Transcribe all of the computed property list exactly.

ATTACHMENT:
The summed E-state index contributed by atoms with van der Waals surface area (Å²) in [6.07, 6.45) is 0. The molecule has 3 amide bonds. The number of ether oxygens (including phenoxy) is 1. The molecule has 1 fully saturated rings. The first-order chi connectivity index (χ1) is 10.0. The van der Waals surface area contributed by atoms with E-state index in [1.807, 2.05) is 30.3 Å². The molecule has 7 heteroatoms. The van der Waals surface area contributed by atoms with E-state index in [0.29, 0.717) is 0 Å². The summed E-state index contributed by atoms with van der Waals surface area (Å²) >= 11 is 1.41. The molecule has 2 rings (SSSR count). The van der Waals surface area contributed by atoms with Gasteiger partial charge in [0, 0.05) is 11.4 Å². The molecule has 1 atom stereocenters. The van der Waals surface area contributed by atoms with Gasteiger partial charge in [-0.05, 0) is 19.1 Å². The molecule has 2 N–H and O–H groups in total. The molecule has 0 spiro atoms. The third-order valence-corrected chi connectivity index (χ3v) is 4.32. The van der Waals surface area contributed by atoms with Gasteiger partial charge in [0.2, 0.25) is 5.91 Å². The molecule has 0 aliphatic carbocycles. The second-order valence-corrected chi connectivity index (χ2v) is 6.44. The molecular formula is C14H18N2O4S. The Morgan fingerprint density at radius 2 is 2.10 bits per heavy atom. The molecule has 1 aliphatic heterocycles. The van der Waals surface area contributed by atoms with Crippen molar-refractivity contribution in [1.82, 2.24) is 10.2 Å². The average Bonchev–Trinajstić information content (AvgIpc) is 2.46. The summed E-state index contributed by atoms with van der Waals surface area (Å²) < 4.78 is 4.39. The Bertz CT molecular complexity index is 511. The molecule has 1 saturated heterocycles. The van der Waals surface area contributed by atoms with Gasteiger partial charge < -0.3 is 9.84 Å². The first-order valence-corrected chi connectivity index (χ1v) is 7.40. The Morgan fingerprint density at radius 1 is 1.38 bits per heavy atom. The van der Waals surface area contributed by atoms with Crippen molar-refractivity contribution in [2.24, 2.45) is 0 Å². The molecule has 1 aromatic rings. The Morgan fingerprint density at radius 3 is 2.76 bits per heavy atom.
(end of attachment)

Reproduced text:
The summed E-state index contributed by atoms with van der Waals surface area (Å²) in [6.07, 6.45) is 0. The molecule has 3 amide bonds. The number of ether oxygens (including phenoxy) is 1. The molecule has 1 fully saturated rings. The first-order chi connectivity index (χ1) is 10.0. The van der Waals surface area contributed by atoms with E-state index in [1.807, 2.05) is 30.3 Å². The molecule has 7 heteroatoms. The van der Waals surface area contributed by atoms with E-state index in [0.29, 0.717) is 0 Å². The summed E-state index contributed by atoms with van der Waals surface area (Å²) >= 11 is 1.41. The molecule has 2 rings (SSSR count). The van der Waals surface area contributed by atoms with Gasteiger partial charge in [0, 0.05) is 11.4 Å². The molecule has 1 atom stereocenters. The van der Waals surface area contributed by atoms with Gasteiger partial charge in [-0.05, 0) is 19.1 Å². The molecule has 2 N–H and O–H groups in total. The molecule has 0 spiro atoms. The third-order valence-corrected chi connectivity index (χ3v) is 4.32. The van der Waals surface area contributed by atoms with Gasteiger partial charge in [0.2, 0.25) is 5.91 Å². The molecule has 0 aliphatic carbocycles. The second-order valence-corrected chi connectivity index (χ2v) is 6.44. The molecular formula is C14H18N2O4S. The Morgan fingerprint density at radius 2 is 2.10 bits per heavy atom. The molecule has 1 aliphatic heterocycles. The van der Waals surface area contributed by atoms with Crippen molar-refractivity contribution in [1.82, 2.24) is 10.2 Å². The average Bonchev–Trinajstić information content (AvgIpc) is 2.46. The summed E-state index contributed by atoms with van der Waals surface area (Å²) < 4.78 is 4.39. The Bertz CT molecular complexity index is 511. The molecule has 1 saturated heterocycles. The van der Waals surface area contributed by atoms with Gasteiger partial charge < -0.3 is 9.84 Å². The first-order valence-corrected chi connectivity index (χ1v) is 7.40. The Morgan fingerprint density at radius 1 is 1.38 bits per heavy atom. The van der Waals surface area contributed by atoms with Crippen molar-refractivity contribution in [2.24, 2.45) is 0 Å². The molecule has 1 aromatic rings. The Morgan fingerprint density at radius 3 is 2.76 bits per heavy atom.